Long-stemmed eyelets (or alternatively grommets) are the tools I use to make elements that twist and spin on a page.
Spinners and twisters are elements that you attach to your project at a focal point. They are free to twist and spin around that focal point. You could, for example, create a stationery clock face with movable hands.
The potential is unlimited. Just use your imagination. For keen gardeners you can make spinny flowers and for cyclists you could great a bike. Anyway, you get the idea.
The picture above and to the left is a spinner made of card stock. I included it in an altered book named Motherhood and Saskatoon Pie.
Oh oh! I anticipate confusion around that theme, so I'll explain. Motherhood and Apple Pie is a US expression. I am Canadian, so I changed the phrase to reflect the pies that my mother made every summer using the saskatoon berries that grow wild in Manitoba.
The top crust of the pie moves clockwise or counterclockwise to reveal four sets of textual messages written on the bottom crust of the pie. An eyelet holds the two layers in place, as well as attaching both to a third layer of card stock -- the purple circle that you see in the picture. The purple circle is then glued to the altered book.
How to Make a Spinner or Twister
The elements that you want to twist or spin. Your imagination is your only limitation.
A long stemmed eyelet or grommet, and setting tools. All are available online at Joann.com. Joann offers free shipping.
Glue or adhesive (optional)
Create your elements.
To make a stationary bottom layer and a spinning top layer, glue your bottom layer to the project or bottom layer of cardstock.
To make a stationary top layer and a spinning bottom layer, you will need to make your top layer somewhat larger than the bottom layer. One section of the bottom layer remains uncovered, so the user can spin it manually. After setting the fastener, (see below), you will apply glue around the top layer's outer rim. Avoid gluing your top layer to your bottom layer. The bottom layer must be free to move.
To make both layers movable, do not glue or fasten the layers down with glue.
Fasten your layers to the project with a long stemmed eyelet or grommet. You need the long stem so the spinners can move. However, when setting the eyelet on the back with a hammer, do not pound it down as tightly as you usually would. Allow enough slack so the spinner can move around.
These long-stemmed items can be difficult to come by. I found some at Michaels Arts and Crafts store. You have to look closely. They are not labelled as "long stemmed" so you have to eyeball the item and make your own decision.
Grommets can also be used. Grommets and tools to fasten them are sold in fabric stores.
If You're Unfamiliar with Setting Eyelets
Just in case you are completely bewildered by this discussion, I'll explain it here.
An eyelet is a metallic doo-dad with a hollow stem. They come in various shapes, sizes and colors -- see the little white gadget in the pie spinner above.
Here is a video showing how to use the Crop-A-Dile:
Howevever, for those still using the old, noisy variety, this is how to do the setting:
Align the items that you are going to punch through, and decide where you want to place the eyelet hole.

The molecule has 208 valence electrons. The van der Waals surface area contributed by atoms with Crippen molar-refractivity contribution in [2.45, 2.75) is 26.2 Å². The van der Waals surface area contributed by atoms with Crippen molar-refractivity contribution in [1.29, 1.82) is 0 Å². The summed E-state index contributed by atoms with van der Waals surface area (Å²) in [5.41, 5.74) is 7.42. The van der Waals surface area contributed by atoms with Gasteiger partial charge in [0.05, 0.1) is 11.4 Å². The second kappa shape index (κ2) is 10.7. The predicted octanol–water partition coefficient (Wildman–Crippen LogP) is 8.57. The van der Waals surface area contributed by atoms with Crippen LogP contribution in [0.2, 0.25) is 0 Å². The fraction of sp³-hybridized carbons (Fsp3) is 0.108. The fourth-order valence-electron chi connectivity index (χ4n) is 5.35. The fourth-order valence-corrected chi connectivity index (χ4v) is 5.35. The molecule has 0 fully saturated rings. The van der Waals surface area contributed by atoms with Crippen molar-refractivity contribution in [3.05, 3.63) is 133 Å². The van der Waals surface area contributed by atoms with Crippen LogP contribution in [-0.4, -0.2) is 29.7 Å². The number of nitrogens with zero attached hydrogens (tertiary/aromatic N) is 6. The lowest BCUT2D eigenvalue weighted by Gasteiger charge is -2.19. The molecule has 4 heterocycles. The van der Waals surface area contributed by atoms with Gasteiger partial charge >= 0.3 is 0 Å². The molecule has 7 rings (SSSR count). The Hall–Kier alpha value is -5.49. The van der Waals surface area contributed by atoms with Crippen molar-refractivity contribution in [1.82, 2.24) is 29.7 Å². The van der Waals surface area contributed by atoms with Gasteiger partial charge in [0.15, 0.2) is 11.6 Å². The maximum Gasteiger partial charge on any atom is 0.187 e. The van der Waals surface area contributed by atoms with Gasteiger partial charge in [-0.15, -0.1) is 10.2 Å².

Place your items on the cutting mat or board, facing upwards. Any really hard surface will do, if you do not have a cutting mat. But be cautious. You can damage countertops if you do not use a suitable mat for protection. And, if your cutting surface is too soft, as is the case with wooden cutting boards, you will not get a proper alignment. I find that using a regular cutting mat is convenient and solves a lot of problems.
Use the punch to make a hole in the paper or layers of paper. In the picture, the punch is the tool with a long hole in the middle. Its sharp tip will cut through several layers of paper.
Place the sharp end of the punch on the paper where you want the hole to be. Hold the punch upright. Tap it on the upper end with a hammer. This makes a hole through the paper. If you have not cut through all layers, tap again until you do.
Note : An ordinary hole punch will work. However, with hole punches, you are limited to areas near the edge of your paper. With one of these "anywhere" punches, you can make a hole anywhere.
Note: Eyelet punches are available in different sizes. If your hole is too large,the eyelet will fall through. Punches are available individually. I have two.
When you have made the hole in your paper or fabric, position your eyelet so the stem reaches downward through the hole. Carefully turn the project over, holding the stem in place in the hole. Place the project on the cutting mat. The project's back will be facing upwards. The stem will have emerged through the hole and will be pointing upwards also.
Place the pointed end of the setter inside the upwards-pointing stem. Be sure to hold the setter in a verticle position. If it is slanted, your eyelet will not set correctly. Holding the setter in place vertically, tap the flat end with your hammer. This drives the pointed end downward, forcing the metal to "splay" outwards, forming a protective rim around the hole.
Remove the setter and inspect. If jagged, upright edges are showing on the back, tap them directly with the hammer to flatten. Jagged edges can cut or rip surrounding elements. However, do not pound too hard. You don't want to damage the decorative eyelet on the front.
And that's it. Your eyelet is in place. Incidentally, this is a noisy business. You might have to plan your setting projects for hours when you will not annoy the neighbors!